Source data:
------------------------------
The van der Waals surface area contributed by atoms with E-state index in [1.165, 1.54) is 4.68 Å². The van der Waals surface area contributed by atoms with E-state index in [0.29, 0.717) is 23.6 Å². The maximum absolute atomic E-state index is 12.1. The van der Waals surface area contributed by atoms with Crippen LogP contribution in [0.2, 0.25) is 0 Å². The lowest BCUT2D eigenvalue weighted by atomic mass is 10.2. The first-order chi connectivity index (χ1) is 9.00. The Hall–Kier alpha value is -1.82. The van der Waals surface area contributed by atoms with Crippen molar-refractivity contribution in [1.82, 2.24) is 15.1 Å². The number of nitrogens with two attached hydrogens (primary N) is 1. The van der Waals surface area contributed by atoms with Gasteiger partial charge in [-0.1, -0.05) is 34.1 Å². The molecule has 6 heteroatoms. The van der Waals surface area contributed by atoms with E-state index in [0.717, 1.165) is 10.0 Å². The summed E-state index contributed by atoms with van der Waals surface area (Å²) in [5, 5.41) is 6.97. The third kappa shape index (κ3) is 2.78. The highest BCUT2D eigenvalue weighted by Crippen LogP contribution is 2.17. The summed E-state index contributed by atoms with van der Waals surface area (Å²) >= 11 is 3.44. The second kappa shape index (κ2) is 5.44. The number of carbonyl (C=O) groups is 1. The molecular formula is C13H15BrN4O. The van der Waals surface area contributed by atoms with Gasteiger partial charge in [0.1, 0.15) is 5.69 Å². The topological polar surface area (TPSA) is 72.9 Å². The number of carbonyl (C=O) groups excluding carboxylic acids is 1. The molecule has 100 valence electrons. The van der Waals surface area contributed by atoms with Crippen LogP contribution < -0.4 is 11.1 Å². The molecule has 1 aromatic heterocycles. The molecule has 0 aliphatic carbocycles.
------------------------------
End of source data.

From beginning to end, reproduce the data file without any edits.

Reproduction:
The van der Waals surface area contributed by atoms with E-state index in [1.165, 1.54) is 4.68 Å². The van der Waals surface area contributed by atoms with E-state index in [0.29, 0.717) is 23.6 Å². The maximum absolute atomic E-state index is 12.1. The van der Waals surface area contributed by atoms with Crippen LogP contribution in [0.2, 0.25) is 0 Å². The lowest BCUT2D eigenvalue weighted by atomic mass is 10.2. The first-order chi connectivity index (χ1) is 9.00. The Hall–Kier alpha value is -1.82. The van der Waals surface area contributed by atoms with Crippen molar-refractivity contribution in [1.82, 2.24) is 15.1 Å². The number of nitrogens with two attached hydrogens (primary N) is 1. The van der Waals surface area contributed by atoms with Gasteiger partial charge in [-0.1, -0.05) is 34.1 Å². The molecule has 6 heteroatoms. The van der Waals surface area contributed by atoms with E-state index in [0.717, 1.165) is 10.0 Å². The summed E-state index contributed by atoms with van der Waals surface area (Å²) in [5, 5.41) is 6.97. The third kappa shape index (κ3) is 2.78. The highest BCUT2D eigenvalue weighted by Crippen LogP contribution is 2.17. The summed E-state index contributed by atoms with van der Waals surface area (Å²) >= 11 is 3.44. The second kappa shape index (κ2) is 5.44. The number of carbonyl (C=O) groups is 1. The molecular formula is C13H15BrN4O. The van der Waals surface area contributed by atoms with Gasteiger partial charge in [0.1, 0.15) is 5.69 Å². The topological polar surface area (TPSA) is 72.9 Å². The number of carbonyl (C=O) groups excluding carboxylic acids is 1. The molecule has 100 valence electrons. The van der Waals surface area contributed by atoms with Crippen LogP contribution < -0.4 is 11.1 Å². The molecule has 1 aromatic heterocycles. The molecule has 0 aliphatic carbocycles.